Epidermal growth factor receptor (EGFR) signalling is activated by ligand-induced receptor dimerization. Notably, ligand binding also induces EGFR oligomerization, but the structures and functions of the oligomers are poorly understood. Here, we use fluorophore localization imaging with photobleaching to probe the structure of EGFR oligomers. We find that at physiological epidermal growth factor (EGF) concentrations, EGFR assembles into oligomers, as indicated by pairwise distances of receptor-bound fluorophore-conjugated EGF ligands. The pairwise ligand distances correspond well with the predictions of our structural model of the oligomers constructed from molecular dynamics simulations. The model suggests that oligomerization is mediated extracellularly by unoccupied ligand-binding sites and that oligomerization organizes kinase-active dimers in ways optimal for auto-phosphorylation in trans between neighbouring dimers. We argue that ligand-induced oligomerization is essential to the regulation of EGFR signalling.
Epidermal growth factor receptor (EGFR or HER1/ErbB1) is a cell-surface receptor tyrosine kinase that plays a fundamental role in regulation of cellular metabolism, growth and differentiation1. Dysregulation of EGFR or other members of the human EGFR (HER) family (HER2/ErbB2/Neu, HER3/ErbB3 and HER4/ErbB4) is key to the development of various cancers2. A number of cancer treatment drugs target HER proteins, and efforts to develop new therapeutic agents targeting these receptors continue3.
An EGFR protein consists of a ligand-binding extracellular module and an intracellular module, connected by a single-pass transmembrane helix. The extracellular module consists of four domains and the intracellular module of a short juxtamembrane segment, followed by a tyrosine kinase domain, and a C-terminal tail, where the five key phosphorylation sites (Tyr992, Tyr1045, Tyr1068, Tyr1086 and Tyr1173)4 (Fig. 1a) are located. EGFR activation depends on ligand-induced receptor dimerization5,6 (Fig. 1a), and the structural arrangement of the ligand-induced dimers is well characterized. In such an arrangement, the extracellular domains form a so-called back-to-back dimer7,8 with the two-ligand-binding sites distal from the dimer interface (Fig. 1a). Dimerization of the extracellular domains, by conformational coupling across the membrane9,10, promotes formation of catalytically active asymmetric kinase dimers11 that auto-phosphorylate the C-terminal tails and initiate downstream signalling.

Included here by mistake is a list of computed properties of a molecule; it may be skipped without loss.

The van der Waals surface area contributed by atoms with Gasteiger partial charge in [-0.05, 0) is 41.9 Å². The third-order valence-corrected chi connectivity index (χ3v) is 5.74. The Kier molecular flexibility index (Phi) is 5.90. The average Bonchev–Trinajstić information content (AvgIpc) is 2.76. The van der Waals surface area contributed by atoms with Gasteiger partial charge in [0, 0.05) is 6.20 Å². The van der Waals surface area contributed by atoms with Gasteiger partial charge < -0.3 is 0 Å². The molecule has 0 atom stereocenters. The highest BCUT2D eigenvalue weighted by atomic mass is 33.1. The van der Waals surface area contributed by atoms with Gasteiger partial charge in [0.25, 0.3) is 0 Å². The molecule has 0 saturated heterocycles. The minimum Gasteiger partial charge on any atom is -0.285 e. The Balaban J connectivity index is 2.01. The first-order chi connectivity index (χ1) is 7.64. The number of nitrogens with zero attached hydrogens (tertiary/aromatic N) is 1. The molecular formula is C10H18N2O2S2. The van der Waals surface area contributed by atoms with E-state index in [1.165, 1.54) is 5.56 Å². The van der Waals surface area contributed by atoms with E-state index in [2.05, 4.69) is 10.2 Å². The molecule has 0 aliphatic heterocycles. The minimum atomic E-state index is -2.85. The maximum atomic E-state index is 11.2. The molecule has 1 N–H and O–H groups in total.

Pioneering work5,12 showed that EGFR activation is associated with ligand-induced receptor aggregation, including formation of dimers or oligomers. Although the mainstream of EGFR research has largely focused on a dimerization-dependent activation mechanism, recent analyses suggest that oligomerization also plays a crucial role in EGFR signalling13. Ligand-induced EGFR oligomerization was recently characterized14 by using single-molecule analysis, showing that mutations blocking oligomerization reduce auto-phosphorylation of EGFR. Despite the potential importance of oligomerization in EGFR signalling, key aspects of EGFR oligomers remain unclear. Here we aim to elucidate the basic architecture, stoichiometry of ligand binding, and functional importance of the ligand-binding induced EGFR oligomers.
The geometry of ligand-bound EGFR oligomers
We used single fluorophore localization imaging with photobleaching (FLImP) to investigate the structure of ligand-induced EGFR oligomers15,16, measuring discrete pairwise separations between fluorophore-conjugated ligands bound to EGFR complexes (Fig. 1b). Unlike the single-molecule analysis by Kuriyan and colleagues14, with fluorophores attached to EGFR intracellularly, we positioned fluorophores extracellularly and FLImP results reflect the extracellular geometry of ligand-bound EGFR complexes. FLImP reports lateral separations between identical fluorophores in the 0–60 nm range (cf. fluorescence resonance energy transfer (FRET), which reports separations between donor/acceptor fluorophores in the range of 2–8 nm). Given the ∼11 nm lateral dimension of active EGFR dimers7,8, the dimensions of higher-order oligomers are expected to fall in the range appropriate for FLImP experiments. FLImP measurement of the separation of a pair of fluorophore-conjugated ligands bound to an EGFR complex produces an empirical posterior probability distribution of the separation15, taking the form of an asymmetric Rice distribution17 (Supplementary Fig. 1a–c). The posterior distribution width (or 69% confidence interval) reflects the precision of each pairwise separation measurement, which ultimately depends on signal-to-noise (Fig. 1b). The posteriors with 69% confidence intervals smaller than the required resolution (typically 4–7 nm) are retained and pooled into a histogram (hereafter referred to as FLImP distribution), from which one can derive structural information of EGFR complexes bound to more than one EGF ligand. From a FLImP distribution one can also estimate the proportion of measurements consistent with species of EGFR complexes bound to more than one EGF ligand as an indicator of the relative population of the species.